# Elementary Differential Equations and Boundary Value Problems - Boyce W.E.

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(b) Show that the boundary conditions are

X (0) = 0, X'(L) — YkLX(L) = 0, (vi)

where y = m/p AL is a dimensionless parameter that gives the ratio of the end mass to the mass of the rod.

Hint: Use the differential equation for T(t) in simplifying the boundary condition at x = L.

(c) Determine the form of the eigenfunctions and the equation satisfied by the real eigenvalues of Eqs. (iv) and (vi). Find the first two eigenvalues kj and k2 if y = 0.5.

11.2 Sturm-Liouville Boundary Value Problems

We now consider two-point boundary value problems of the type obtained in Section 11.1 by separating the variables in a heat conduction problem for a bar of variable material properties and with a source term proportional to the temperature. This kind of problem also occurs in many other applications.

These boundary value problems are commonly associated with the names of Sturm and Liouville.1 They consist of a differential equation of the form

[ p(x) Ó ]'— q (x)y + kr (x) ó = 0 (1)

on the interval 0 < x < 1, together with the boundary conditions

31 y(0) + a2 ó (0) = 0, Úõ y(1) + Ú2Ó(\) = 0 (2)

1Charles-Francois Sturm (1803-1855) and Joseph Liouville (1809-1882), in a series of papers in 1836 and 1837, set forth many properties of the class of boundary value problems associated with their names, including the results stated in Theorems 11.2.1 to 11.2.4. Sturm is also famous for a theorem on the number of real zeros of a polynomial, and in addition, did extensive work in physics and mechanics. Besides his own research in analysis, algebra, and number theory, Liouville was the founder, and for 39 years the editor, of the influential Journal de mathSmatiques pures et appliquees. One of his most important results was the proof (in 1844) of the existence of transcendental numbers.

630

Chapter 11. Boundary Value Problems and Sturm-Liouville Theory

at the endpoints. It is often convenient to introduce the linear homogeneous differential operator L defined by

L [y] = -[ p(x) / ] + q (x) y. Then the differential equation (1) can be written as

L [y] = kr (x)y.

(3)

(4)

We assume that the functions p, p', q, and r are continuous on the interval 0 < x < 1 and, further, that p(x) > 0 and r(x) > 0 at all points in 0 < x < 1. These assumptions are necessary to render the theory as simple as possible while retaining considerable generality. It turns out that these conditions are satisfied in many significant problems in mathematical physics. For example, the equation y" + ky = 0, which arose repeatedly in the preceding chapter, is of the form (1) with p(x) = 1, q(x) = 0, and r (x) = 1. The boundary conditions (2) are said to be separated; that is, each involves only one of the boundary points. These are the most general separated boundary conditions that are possible for a second order differential equation.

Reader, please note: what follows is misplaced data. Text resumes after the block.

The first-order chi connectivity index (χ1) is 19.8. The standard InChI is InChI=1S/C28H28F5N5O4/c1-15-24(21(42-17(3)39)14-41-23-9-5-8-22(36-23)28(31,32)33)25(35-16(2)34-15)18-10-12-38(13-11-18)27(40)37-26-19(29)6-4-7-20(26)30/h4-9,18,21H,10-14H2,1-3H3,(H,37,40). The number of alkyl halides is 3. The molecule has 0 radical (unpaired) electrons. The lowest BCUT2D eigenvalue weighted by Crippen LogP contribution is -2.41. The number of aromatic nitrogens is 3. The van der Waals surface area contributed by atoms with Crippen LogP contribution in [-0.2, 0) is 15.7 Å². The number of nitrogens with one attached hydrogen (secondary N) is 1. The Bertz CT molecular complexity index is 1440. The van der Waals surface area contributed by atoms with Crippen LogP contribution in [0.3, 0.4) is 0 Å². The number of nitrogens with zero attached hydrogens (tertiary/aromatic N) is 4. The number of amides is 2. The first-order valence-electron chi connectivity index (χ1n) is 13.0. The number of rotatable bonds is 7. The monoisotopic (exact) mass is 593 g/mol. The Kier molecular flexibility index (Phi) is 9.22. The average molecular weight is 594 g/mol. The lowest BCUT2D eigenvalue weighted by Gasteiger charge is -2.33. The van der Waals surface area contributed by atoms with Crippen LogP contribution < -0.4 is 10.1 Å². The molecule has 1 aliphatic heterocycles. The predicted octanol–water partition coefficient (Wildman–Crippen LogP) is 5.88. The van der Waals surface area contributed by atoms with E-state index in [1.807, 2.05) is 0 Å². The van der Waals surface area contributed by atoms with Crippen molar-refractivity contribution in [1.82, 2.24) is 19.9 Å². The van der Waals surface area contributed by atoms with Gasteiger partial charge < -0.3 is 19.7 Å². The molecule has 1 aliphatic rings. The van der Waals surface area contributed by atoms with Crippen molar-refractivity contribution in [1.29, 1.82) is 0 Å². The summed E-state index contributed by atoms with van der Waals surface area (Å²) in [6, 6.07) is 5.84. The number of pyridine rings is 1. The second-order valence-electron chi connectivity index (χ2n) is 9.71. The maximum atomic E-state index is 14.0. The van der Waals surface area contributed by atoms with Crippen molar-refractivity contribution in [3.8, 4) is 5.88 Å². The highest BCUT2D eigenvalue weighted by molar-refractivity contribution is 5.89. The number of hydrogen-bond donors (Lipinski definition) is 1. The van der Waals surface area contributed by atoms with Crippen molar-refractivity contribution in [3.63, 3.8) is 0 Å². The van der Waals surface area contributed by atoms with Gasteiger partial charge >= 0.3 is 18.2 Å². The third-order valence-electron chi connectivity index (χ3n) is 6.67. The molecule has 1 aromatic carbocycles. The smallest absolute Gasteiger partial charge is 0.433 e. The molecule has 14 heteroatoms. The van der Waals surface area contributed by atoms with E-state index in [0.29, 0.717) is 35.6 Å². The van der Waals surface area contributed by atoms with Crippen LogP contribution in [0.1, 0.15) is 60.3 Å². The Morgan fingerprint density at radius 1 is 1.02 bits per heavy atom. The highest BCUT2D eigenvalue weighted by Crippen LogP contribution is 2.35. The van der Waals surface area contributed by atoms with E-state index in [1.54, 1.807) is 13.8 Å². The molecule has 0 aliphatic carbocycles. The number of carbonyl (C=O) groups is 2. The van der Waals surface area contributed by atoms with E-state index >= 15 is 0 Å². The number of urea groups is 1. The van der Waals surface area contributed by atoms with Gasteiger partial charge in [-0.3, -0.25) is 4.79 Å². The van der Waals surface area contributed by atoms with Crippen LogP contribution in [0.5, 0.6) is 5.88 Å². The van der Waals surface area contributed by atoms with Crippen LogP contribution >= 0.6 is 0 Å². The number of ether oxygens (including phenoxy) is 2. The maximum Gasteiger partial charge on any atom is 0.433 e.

Before proceeding to establish some of the properties of the Sturm-Liouville problem (1), (2), it is necessary to derive an identity, known as Lagrange’s identity, which is basic to the study of linear boundary value problems. Let u and v be functions having continuous second derivatives on the interval 0 x 1. Then2

[1 L[u]v dx = [1

00

L[u]v dx = I [— (pu')'v + quv] dx.

0

Integrating the first term on the right side twice by parts, we obtain

1

¥ L [u]

0

v dx = — p(x)u'(x)v(x)

+ p(x)u (x)v'(x)

0

1+/1[

00

= —p(x)[u' (x)v(x) — u(x)v’(x)\

+ I [— u(pv')' + uqv] dx

0

1 f1 + I uL[v] dx.

00

Hence, on transposing the integral on the right side, we have

1

0

{L[u]v — uL[v]} dx = — p(x)[u'(x)v(x) — u(x)v'(x)]

(5)

which is Lagrange’s identity.

Now let us suppose that the functions u and v in Eq. (5) also satisfy the boundary conditions (2). Then, if we assume that a2 = 0 and b2 = 0, the right side of Eq. (5) becomes

— p(x)[u'(x)v(x) — u(x)v'(x)] o = -p(1)H1)v(1) — u(\W (1)] + p(0)H0)v(0) — u(0)v'(0)]

= —p(1) 0.

b1 b1

— _L u(1)v(1) + -1 u(1)v(1)

b

b

+ p(0)

a, a,

-----1 u(0)v(0) + u(0)v(0)

2For brevity we sometimes use the notation J f dx rather than^ f (x) dx in this chapter.

1

0

a

a

2

2

11.2 Sturm Liouville Boundary Value Problems

631

Theorem 11.2.1

The same result holds if either a2 or b2 is zero; the proof in this case is even simpler, and is left for you. Thus, if the differential operator L is defined by Eq. (3), and if the functions u and v satisfy the boundary conditions (2), Lagrange’s identity reduces to

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